The most remarkable thing about the slogans was the frequency with which the protesters came past yelling at the crowds of onlookers (leaders//followers): “Chinese people!//Join in!” Sometimes this bolstered their numbers by one or two, but on most occasions those around me (directly opposite the embassy) stood staring as passively as the laowai in their midst.

It was getting late in the day by the time i got there, so some of the spectators had probably marched around the track a few times, but genuinely angry people really did seem to be a fairly small minority. In contrast, despite the marchers’ direct appeals, the great majority of those present were just there to observe the spectacle of a protest in the heart of the Chinese capital.

Nonetheless, lest i fall into the trap of Beijingcentrism after but a single weekend here, the following is a selection of photos of the havoc wreaked around the country by the mass protests of, according to Xinhua, up to 10,000 in more than 50 other cities.

Eric Fish is right to point out the opportunity that the Diaoyu affair has presented to the ruling party in terms of diverting the Chinese people’s attention away from its Eighteenth Congress, but whether it proves to be a “godsend” is not certain. As Adam Minter and Evan Osnos have both recently observed, since the Chinese party-state has no way of satisfying the demands it has unleashed, this could spell trouble.

Police car smashed in Suzhou

Protester throws teargas canister in Shenzhen

Fire in Xi’an

Police car in Chengdu (from Shanghaiist)

The Communist Party has successfully neutralized these types of nationalist mobilization in the past through a combination of suppression of activism and positive media coverage of Japan. The question is how they will manage this in the internet era.


“Strongly demand to send one of the Politburo Standing Committee to Diaoyu”

Diaoyu activists on board Qifeng-2 at Hong Kong

 

UPDATE FRI PM: the detainees are being released in two batches, with 7 sent by plane to Hong Kong and the other 7, including the captain and bosun, told to sail their boat back. The activist group says a second landing attempt “cannot be ruled out” (see Twitter for details and sources).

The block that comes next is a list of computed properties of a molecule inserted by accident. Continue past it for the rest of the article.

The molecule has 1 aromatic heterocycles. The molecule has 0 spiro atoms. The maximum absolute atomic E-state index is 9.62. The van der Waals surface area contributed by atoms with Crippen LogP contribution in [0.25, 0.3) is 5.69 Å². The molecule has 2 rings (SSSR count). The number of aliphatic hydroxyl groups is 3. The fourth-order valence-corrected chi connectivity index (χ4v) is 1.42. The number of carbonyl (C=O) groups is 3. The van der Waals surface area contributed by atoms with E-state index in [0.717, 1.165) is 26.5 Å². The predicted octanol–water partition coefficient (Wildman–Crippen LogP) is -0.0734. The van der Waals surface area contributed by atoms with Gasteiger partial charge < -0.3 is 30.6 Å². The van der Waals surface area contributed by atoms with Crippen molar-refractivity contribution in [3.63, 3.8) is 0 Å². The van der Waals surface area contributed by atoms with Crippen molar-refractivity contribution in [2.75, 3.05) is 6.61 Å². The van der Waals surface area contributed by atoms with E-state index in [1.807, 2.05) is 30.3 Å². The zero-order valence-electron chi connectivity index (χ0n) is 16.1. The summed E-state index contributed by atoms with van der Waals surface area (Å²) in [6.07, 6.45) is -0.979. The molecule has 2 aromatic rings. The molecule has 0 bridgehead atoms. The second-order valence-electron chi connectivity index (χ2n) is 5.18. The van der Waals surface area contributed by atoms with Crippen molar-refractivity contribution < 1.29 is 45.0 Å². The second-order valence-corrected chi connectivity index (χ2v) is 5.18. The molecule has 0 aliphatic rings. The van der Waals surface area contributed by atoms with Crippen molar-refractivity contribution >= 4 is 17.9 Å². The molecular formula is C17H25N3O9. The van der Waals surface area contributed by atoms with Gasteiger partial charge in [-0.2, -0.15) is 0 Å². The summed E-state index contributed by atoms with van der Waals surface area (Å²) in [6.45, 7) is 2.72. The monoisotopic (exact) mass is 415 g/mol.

China and Japan are now engaged in their second nasty diplomatic confrontation in the past 2 years, over the Diaoyu/Senkaku Islands. There were anti-Japanese demonstrations in Beijing on Wednesday and Thursday, and the issue is dominating China’s entire newsmediascape. But it’s the Chinese government that is copping most of the wrath of online opinion.

On Sunday (August 12) a group of mostly middle-aged-and-older activists set out from Hong Kong on a rusty old tub called the Qifeng-2, to proclaim China’s sovereignty over the Diaoyu Islands by landing on one of them and raising the Chinese flag, or flags as it turned out.

Even at that early stage domestic Chinese internet opinion was focusing on the PRC government. The Huanqiu Shibao got the activists a great deal of online media attention by picking up their public request for a PLA Naval escort for the Qifeng-2 in the (inevitable) event that they were intercepted by Japanese Coastguard patrols.

Top comments on the portals were divided between expressions of support for the Hong Kong activists, and criticism of the government. Five out of the top ten comments on the 184,000-strong Tencent thread, ‘Activists from two sides [of the Straits] and three regions plan to proclaim Diaoyu sovereignty, Japan orders interception‘ directly challenged the government to match the activists’ patriotism:

Strongly demand the Central Committee of the CCP send at one of the Politburo Standing Committee or a ministerial-level official to Diaoyu to declare sovereignty! If you agree please ‘ding’!” [28212 dings]